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So long as cryptocurrency exists, so too will the extraordinary lengths to which thieves will go to try to steal it. Unfortunately, that also includes preying on weak private keys, a method that has evidently made one crypto bandit filthy rich with millions in swiped Ethereum.

This was the accidental discovery made by security experts with the firm Independent Security Evaluators while performing an assessment for a cryptocurrency client. They examined a number of weak private keys—beginning with the stupidly simple key of 0x01—and discovered on the blockchain that its associated wallet had been emptied, as was the case with hundreds of similarly simple keys. A “blockchain bandit,” they found, had been funneling Ethereum from these keys.

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In order to see how quickly their bandit was working, they sent the equivalent of a dollar’s worth of the cryptocurrency to the address associated with one of these weak private keys and found that the bandit instantly sent it to another account. By managing to swipe Ethereum using these guessable weak keys, the bandit—or, possibly, a group—managed to amass a fortune.

“We discovered that funds from these weak-key addresses are being pilfered and sent to a destination address belonging to an individual or group that is running active campaigns to compromise/gather private keys and obtain these funds,” they wrote in a paper about their findings published Tuesday. “On January 13, 2018, this ‘blockchainbandit’ held a balance of 37,926 ETH valued at $54,343,407.”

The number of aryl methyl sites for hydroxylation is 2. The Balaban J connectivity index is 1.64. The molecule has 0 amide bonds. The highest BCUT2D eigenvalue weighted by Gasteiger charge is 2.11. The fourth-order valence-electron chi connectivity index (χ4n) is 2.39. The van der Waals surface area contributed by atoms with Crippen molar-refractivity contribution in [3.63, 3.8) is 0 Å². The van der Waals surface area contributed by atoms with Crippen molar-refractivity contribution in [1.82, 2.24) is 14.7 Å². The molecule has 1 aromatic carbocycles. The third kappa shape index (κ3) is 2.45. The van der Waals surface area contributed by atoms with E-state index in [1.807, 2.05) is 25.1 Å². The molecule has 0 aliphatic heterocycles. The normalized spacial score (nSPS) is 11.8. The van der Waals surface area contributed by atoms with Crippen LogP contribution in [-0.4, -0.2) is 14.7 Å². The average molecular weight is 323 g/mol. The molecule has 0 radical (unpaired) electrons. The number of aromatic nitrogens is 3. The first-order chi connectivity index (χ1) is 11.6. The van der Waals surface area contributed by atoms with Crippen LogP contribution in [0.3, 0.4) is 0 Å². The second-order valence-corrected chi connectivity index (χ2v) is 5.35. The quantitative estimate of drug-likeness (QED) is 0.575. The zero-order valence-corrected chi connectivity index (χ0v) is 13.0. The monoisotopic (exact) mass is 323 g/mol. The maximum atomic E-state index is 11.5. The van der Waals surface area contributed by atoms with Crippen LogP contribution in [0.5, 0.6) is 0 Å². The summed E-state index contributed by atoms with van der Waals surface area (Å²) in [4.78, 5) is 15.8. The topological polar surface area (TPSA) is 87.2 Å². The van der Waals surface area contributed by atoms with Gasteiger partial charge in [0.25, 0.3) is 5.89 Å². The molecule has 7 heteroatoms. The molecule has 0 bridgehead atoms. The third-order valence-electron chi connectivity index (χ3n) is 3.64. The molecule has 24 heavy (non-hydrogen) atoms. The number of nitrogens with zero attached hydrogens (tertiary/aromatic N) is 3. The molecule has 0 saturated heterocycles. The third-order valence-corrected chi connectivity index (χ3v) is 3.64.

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There are a couple of ways that these weak keys could have been generated. The ISE researchers wrote that it’s possible a coding error truncated what should have been a longer key, or as ISE senior security analyst Adrian Bednarek explained to Wired, possibly by a wallet that let users choose their own keys.

“While it is improbable that a weak key would ever be generated under legitimate circumstances using the appropriate code paths, we hypothesized that weak private keys may still be generated by coding mistakes, or operating system, device, and execution environment errors, and that these issues are common,” ISE researchers wrote in their paper.

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Bednarek told Wired he has no idea as to the identity of the mastermind behind this Ethereum-looting operation, though he told Wired he “wouldn’t be surprised if it’s a state actor, like North Korea, but that’s all just speculation.” Likewise, the ISE team cannot identify which wallets are associated with the weak keys, only that they are being robbed—which, big yikes. But in the event that the culprit is based in a nation that follows international law, they could find themselves in big trouble if they decide to withdraw the funds in a traceable way. And let’s be honest, most cryptocurrencies are much more traceable than their reputation implies.

This should be a wake-up call for both wallet developers as well as their users, who Bednarek said should be ensuring they’re using a trusted wallet.

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